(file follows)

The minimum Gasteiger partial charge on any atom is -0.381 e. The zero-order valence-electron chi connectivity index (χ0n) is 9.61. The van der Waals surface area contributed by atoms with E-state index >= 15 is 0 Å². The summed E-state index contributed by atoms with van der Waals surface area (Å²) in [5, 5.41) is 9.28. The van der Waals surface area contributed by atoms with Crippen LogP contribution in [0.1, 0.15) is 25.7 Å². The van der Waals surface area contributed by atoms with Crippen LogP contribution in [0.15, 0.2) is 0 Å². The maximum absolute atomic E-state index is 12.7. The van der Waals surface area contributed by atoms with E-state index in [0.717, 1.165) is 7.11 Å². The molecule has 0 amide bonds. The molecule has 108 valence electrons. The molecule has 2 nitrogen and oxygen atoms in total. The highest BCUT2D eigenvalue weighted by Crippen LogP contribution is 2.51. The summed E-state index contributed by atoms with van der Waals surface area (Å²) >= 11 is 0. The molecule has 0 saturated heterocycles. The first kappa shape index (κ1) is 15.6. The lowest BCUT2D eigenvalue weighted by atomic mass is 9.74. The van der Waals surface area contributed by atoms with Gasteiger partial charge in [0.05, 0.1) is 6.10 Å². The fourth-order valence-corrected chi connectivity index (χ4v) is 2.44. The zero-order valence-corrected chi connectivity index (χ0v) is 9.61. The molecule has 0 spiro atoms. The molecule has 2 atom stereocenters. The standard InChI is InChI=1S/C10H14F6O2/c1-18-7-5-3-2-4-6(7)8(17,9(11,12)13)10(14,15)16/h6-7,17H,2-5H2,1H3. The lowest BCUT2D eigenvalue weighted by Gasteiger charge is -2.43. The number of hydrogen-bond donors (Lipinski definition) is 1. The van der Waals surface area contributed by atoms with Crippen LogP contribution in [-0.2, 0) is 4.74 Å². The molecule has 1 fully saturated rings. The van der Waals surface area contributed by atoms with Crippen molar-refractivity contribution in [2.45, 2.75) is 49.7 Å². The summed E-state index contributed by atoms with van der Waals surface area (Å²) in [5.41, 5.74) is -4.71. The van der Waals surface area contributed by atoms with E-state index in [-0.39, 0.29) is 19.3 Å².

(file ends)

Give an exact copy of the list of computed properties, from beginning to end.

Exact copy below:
The minimum Gasteiger partial charge on any atom is -0.381 e. The zero-order valence-electron chi connectivity index (χ0n) is 9.61. The van der Waals surface area contributed by atoms with E-state index >= 15 is 0 Å². The summed E-state index contributed by atoms with van der Waals surface area (Å²) in [5, 5.41) is 9.28. The van der Waals surface area contributed by atoms with Crippen LogP contribution in [0.1, 0.15) is 25.7 Å². The van der Waals surface area contributed by atoms with Crippen LogP contribution in [0.15, 0.2) is 0 Å². The maximum absolute atomic E-state index is 12.7. The van der Waals surface area contributed by atoms with E-state index in [0.717, 1.165) is 7.11 Å². The molecule has 0 amide bonds. The molecule has 108 valence electrons. The molecule has 2 nitrogen and oxygen atoms in total. The highest BCUT2D eigenvalue weighted by Crippen LogP contribution is 2.51. The summed E-state index contributed by atoms with van der Waals surface area (Å²) >= 11 is 0. The molecule has 0 saturated heterocycles. The first kappa shape index (κ1) is 15.6. The lowest BCUT2D eigenvalue weighted by atomic mass is 9.74. The van der Waals surface area contributed by atoms with Gasteiger partial charge in [0.05, 0.1) is 6.10 Å². The fourth-order valence-corrected chi connectivity index (χ4v) is 2.44. The zero-order valence-corrected chi connectivity index (χ0v) is 9.61. The molecule has 0 spiro atoms. The molecule has 2 atom stereocenters. The standard InChI is InChI=1S/C10H14F6O2/c1-18-7-5-3-2-4-6(7)8(17,9(11,12)13)10(14,15)16/h6-7,17H,2-5H2,1H3. The lowest BCUT2D eigenvalue weighted by Gasteiger charge is -2.43. The number of hydrogen-bond donors (Lipinski definition) is 1. The van der Waals surface area contributed by atoms with Crippen LogP contribution in [-0.2, 0) is 4.74 Å². The molecule has 1 fully saturated rings. The van der Waals surface area contributed by atoms with Crippen molar-refractivity contribution in [2.45, 2.75) is 49.7 Å². The summed E-state index contributed by atoms with van der Waals surface area (Å²) in [5.41, 5.74) is -4.71. The van der Waals surface area contributed by atoms with E-state index in [-0.39, 0.29) is 19.3 Å².